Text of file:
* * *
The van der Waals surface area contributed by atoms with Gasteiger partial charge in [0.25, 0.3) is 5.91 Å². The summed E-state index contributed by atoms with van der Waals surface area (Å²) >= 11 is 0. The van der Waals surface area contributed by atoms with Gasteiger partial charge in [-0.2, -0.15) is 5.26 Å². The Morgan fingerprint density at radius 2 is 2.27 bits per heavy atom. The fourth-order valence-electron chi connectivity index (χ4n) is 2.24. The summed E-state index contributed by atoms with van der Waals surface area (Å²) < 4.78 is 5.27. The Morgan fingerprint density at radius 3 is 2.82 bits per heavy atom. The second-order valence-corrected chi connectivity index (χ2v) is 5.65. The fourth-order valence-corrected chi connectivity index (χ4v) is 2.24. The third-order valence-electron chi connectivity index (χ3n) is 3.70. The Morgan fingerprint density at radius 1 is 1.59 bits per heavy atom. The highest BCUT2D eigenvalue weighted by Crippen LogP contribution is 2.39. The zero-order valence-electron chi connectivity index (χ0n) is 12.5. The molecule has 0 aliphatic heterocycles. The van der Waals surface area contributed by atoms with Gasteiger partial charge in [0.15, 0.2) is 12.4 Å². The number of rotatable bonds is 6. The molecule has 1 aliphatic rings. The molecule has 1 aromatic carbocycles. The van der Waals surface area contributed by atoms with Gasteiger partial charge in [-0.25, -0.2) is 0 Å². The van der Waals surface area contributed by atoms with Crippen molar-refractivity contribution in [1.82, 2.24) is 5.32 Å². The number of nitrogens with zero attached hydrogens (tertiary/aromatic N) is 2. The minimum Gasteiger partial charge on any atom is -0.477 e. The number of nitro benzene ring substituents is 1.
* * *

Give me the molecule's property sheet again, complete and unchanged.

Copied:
The van der Waals surface area contributed by atoms with Gasteiger partial charge in [0.25, 0.3) is 5.91 Å². The summed E-state index contributed by atoms with van der Waals surface area (Å²) >= 11 is 0. The van der Waals surface area contributed by atoms with Gasteiger partial charge in [-0.2, -0.15) is 5.26 Å². The Morgan fingerprint density at radius 2 is 2.27 bits per heavy atom. The fourth-order valence-electron chi connectivity index (χ4n) is 2.24. The summed E-state index contributed by atoms with van der Waals surface area (Å²) < 4.78 is 5.27. The Morgan fingerprint density at radius 3 is 2.82 bits per heavy atom. The second-order valence-corrected chi connectivity index (χ2v) is 5.65. The fourth-order valence-corrected chi connectivity index (χ4v) is 2.24. The third-order valence-electron chi connectivity index (χ3n) is 3.70. The Morgan fingerprint density at radius 1 is 1.59 bits per heavy atom. The highest BCUT2D eigenvalue weighted by Crippen LogP contribution is 2.39. The zero-order valence-electron chi connectivity index (χ0n) is 12.5. The molecule has 0 aliphatic heterocycles. The van der Waals surface area contributed by atoms with Gasteiger partial charge in [0.15, 0.2) is 12.4 Å². The number of rotatable bonds is 6. The molecule has 1 aliphatic rings. The molecule has 1 aromatic carbocycles. The van der Waals surface area contributed by atoms with Gasteiger partial charge in [-0.25, -0.2) is 0 Å². The van der Waals surface area contributed by atoms with Crippen molar-refractivity contribution in [1.82, 2.24) is 5.32 Å². The number of nitrogens with zero attached hydrogens (tertiary/aromatic N) is 2. The minimum Gasteiger partial charge on any atom is -0.477 e. The number of nitro benzene ring substituents is 1.